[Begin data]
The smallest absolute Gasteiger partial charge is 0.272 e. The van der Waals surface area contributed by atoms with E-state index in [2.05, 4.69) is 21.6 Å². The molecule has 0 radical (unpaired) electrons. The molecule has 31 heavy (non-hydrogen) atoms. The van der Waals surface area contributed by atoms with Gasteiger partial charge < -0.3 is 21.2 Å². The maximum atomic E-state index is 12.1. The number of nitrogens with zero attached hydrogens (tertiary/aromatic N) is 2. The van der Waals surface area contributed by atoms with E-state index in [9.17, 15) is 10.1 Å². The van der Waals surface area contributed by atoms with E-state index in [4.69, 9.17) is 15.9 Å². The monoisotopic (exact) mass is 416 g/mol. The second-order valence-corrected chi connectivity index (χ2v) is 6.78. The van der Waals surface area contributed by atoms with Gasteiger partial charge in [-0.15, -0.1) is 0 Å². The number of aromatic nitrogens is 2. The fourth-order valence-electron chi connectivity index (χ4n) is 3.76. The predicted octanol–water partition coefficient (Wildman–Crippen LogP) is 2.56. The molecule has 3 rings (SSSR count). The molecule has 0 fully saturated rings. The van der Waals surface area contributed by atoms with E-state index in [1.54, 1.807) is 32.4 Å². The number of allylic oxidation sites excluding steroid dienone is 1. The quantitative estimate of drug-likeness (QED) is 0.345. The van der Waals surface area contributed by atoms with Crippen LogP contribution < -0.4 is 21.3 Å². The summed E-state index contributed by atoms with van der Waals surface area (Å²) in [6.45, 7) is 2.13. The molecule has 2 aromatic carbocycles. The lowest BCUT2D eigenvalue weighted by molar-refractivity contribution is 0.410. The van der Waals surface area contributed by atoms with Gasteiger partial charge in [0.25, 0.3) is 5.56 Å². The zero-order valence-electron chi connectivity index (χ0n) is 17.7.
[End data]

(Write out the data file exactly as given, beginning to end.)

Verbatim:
The smallest absolute Gasteiger partial charge is 0.272 e. The van der Waals surface area contributed by atoms with E-state index in [2.05, 4.69) is 21.6 Å². The molecule has 0 radical (unpaired) electrons. The molecule has 31 heavy (non-hydrogen) atoms. The van der Waals surface area contributed by atoms with Gasteiger partial charge < -0.3 is 21.2 Å². The maximum atomic E-state index is 12.1. The number of nitrogens with zero attached hydrogens (tertiary/aromatic N) is 2. The van der Waals surface area contributed by atoms with E-state index in [9.17, 15) is 10.1 Å². The van der Waals surface area contributed by atoms with E-state index in [4.69, 9.17) is 15.9 Å². The monoisotopic (exact) mass is 416 g/mol. The second-order valence-corrected chi connectivity index (χ2v) is 6.78. The van der Waals surface area contributed by atoms with Gasteiger partial charge in [-0.15, -0.1) is 0 Å². The number of aromatic nitrogens is 2. The fourth-order valence-electron chi connectivity index (χ4n) is 3.76. The predicted octanol–water partition coefficient (Wildman–Crippen LogP) is 2.56. The molecule has 3 rings (SSSR count). The molecule has 0 fully saturated rings. The van der Waals surface area contributed by atoms with E-state index in [1.54, 1.807) is 32.4 Å². The number of allylic oxidation sites excluding steroid dienone is 1. The quantitative estimate of drug-likeness (QED) is 0.345. The van der Waals surface area contributed by atoms with Crippen LogP contribution < -0.4 is 21.3 Å². The summed E-state index contributed by atoms with van der Waals surface area (Å²) in [6.45, 7) is 2.13. The molecule has 2 aromatic carbocycles. The lowest BCUT2D eigenvalue weighted by molar-refractivity contribution is 0.410. The van der Waals surface area contributed by atoms with Gasteiger partial charge in [0.25, 0.3) is 5.56 Å². The zero-order valence-electron chi connectivity index (χ0n) is 17.7.